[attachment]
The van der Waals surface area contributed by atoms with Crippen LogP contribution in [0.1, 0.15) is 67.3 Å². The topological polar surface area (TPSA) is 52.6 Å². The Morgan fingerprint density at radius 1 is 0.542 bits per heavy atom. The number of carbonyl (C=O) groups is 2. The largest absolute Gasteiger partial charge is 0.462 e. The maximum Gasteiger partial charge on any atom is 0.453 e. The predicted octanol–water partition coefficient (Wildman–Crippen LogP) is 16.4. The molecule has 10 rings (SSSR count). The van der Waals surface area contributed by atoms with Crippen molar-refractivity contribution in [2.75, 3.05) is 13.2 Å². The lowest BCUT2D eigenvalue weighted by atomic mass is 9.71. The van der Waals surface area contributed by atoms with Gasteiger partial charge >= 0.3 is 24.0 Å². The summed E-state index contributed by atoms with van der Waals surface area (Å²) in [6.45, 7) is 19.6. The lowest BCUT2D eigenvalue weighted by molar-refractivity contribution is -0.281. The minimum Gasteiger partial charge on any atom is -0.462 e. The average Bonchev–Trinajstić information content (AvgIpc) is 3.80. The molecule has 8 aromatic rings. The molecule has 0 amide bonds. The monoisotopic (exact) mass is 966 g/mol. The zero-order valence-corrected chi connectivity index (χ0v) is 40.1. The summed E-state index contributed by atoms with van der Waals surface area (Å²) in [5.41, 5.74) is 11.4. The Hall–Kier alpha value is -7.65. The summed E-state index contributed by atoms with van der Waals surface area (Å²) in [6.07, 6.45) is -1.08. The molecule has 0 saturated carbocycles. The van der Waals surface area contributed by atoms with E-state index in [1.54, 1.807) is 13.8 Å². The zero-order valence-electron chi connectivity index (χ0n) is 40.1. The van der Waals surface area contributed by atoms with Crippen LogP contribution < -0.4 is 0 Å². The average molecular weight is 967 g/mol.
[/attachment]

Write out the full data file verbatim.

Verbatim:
The van der Waals surface area contributed by atoms with Crippen LogP contribution in [0.1, 0.15) is 67.3 Å². The topological polar surface area (TPSA) is 52.6 Å². The Morgan fingerprint density at radius 1 is 0.542 bits per heavy atom. The number of carbonyl (C=O) groups is 2. The largest absolute Gasteiger partial charge is 0.462 e. The maximum Gasteiger partial charge on any atom is 0.453 e. The predicted octanol–water partition coefficient (Wildman–Crippen LogP) is 16.4. The molecule has 10 rings (SSSR count). The van der Waals surface area contributed by atoms with Crippen molar-refractivity contribution in [2.75, 3.05) is 13.2 Å². The lowest BCUT2D eigenvalue weighted by atomic mass is 9.71. The van der Waals surface area contributed by atoms with Gasteiger partial charge >= 0.3 is 24.0 Å². The summed E-state index contributed by atoms with van der Waals surface area (Å²) in [6.45, 7) is 19.6. The lowest BCUT2D eigenvalue weighted by molar-refractivity contribution is -0.281. The minimum Gasteiger partial charge on any atom is -0.462 e. The average Bonchev–Trinajstić information content (AvgIpc) is 3.80. The molecule has 8 aromatic rings. The molecule has 0 amide bonds. The monoisotopic (exact) mass is 966 g/mol. The zero-order valence-corrected chi connectivity index (χ0v) is 40.1. The summed E-state index contributed by atoms with van der Waals surface area (Å²) in [5.41, 5.74) is 11.4. The Hall–Kier alpha value is -7.65. The summed E-state index contributed by atoms with van der Waals surface area (Å²) in [6.07, 6.45) is -1.08. The molecule has 0 saturated carbocycles. The van der Waals surface area contributed by atoms with E-state index in [1.54, 1.807) is 13.8 Å². The zero-order valence-electron chi connectivity index (χ0n) is 40.1. The van der Waals surface area contributed by atoms with Crippen LogP contribution < -0.4 is 0 Å². The average molecular weight is 967 g/mol.